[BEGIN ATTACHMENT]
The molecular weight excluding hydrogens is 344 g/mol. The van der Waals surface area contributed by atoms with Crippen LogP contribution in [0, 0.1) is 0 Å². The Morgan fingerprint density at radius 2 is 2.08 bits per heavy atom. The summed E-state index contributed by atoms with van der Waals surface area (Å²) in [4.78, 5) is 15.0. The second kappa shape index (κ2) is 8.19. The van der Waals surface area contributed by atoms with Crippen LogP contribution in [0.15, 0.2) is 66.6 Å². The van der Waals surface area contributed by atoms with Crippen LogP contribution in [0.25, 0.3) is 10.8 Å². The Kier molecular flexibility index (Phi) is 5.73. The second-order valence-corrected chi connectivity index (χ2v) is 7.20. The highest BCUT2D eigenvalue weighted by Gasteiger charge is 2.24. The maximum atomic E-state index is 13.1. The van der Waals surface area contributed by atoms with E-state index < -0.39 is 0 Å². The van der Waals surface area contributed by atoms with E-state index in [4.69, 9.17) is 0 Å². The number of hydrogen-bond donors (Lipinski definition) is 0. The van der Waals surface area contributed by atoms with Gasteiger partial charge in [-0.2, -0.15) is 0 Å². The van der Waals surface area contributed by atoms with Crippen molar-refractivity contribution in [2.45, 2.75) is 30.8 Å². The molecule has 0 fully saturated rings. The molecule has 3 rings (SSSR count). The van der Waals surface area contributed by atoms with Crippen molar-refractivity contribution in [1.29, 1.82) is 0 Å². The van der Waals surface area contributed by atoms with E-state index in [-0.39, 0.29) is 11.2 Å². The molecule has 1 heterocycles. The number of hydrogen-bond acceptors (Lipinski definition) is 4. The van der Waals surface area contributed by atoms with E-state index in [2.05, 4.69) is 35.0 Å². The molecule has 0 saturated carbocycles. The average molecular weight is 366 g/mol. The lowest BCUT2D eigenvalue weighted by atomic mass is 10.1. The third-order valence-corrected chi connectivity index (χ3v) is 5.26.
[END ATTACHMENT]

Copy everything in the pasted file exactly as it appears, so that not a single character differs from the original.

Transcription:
The molecular weight excluding hydrogens is 344 g/mol. The van der Waals surface area contributed by atoms with Crippen LogP contribution in [0, 0.1) is 0 Å². The Morgan fingerprint density at radius 2 is 2.08 bits per heavy atom. The summed E-state index contributed by atoms with van der Waals surface area (Å²) in [4.78, 5) is 15.0. The second kappa shape index (κ2) is 8.19. The van der Waals surface area contributed by atoms with Crippen LogP contribution in [0.15, 0.2) is 66.6 Å². The van der Waals surface area contributed by atoms with Crippen LogP contribution in [0.25, 0.3) is 10.8 Å². The Kier molecular flexibility index (Phi) is 5.73. The second-order valence-corrected chi connectivity index (χ2v) is 7.20. The highest BCUT2D eigenvalue weighted by Gasteiger charge is 2.24. The maximum atomic E-state index is 13.1. The van der Waals surface area contributed by atoms with E-state index < -0.39 is 0 Å². The van der Waals surface area contributed by atoms with E-state index in [4.69, 9.17) is 0 Å². The number of hydrogen-bond donors (Lipinski definition) is 0. The van der Waals surface area contributed by atoms with Gasteiger partial charge in [-0.2, -0.15) is 0 Å². The van der Waals surface area contributed by atoms with Crippen molar-refractivity contribution in [2.45, 2.75) is 30.8 Å². The molecule has 0 fully saturated rings. The molecule has 3 rings (SSSR count). The van der Waals surface area contributed by atoms with Crippen molar-refractivity contribution in [1.29, 1.82) is 0 Å². The van der Waals surface area contributed by atoms with E-state index in [-0.39, 0.29) is 11.2 Å². The molecule has 1 heterocycles. The number of hydrogen-bond acceptors (Lipinski definition) is 4. The van der Waals surface area contributed by atoms with E-state index in [2.05, 4.69) is 35.0 Å². The molecule has 0 saturated carbocycles. The average molecular weight is 366 g/mol. The lowest BCUT2D eigenvalue weighted by atomic mass is 10.1. The third-order valence-corrected chi connectivity index (χ3v) is 5.26.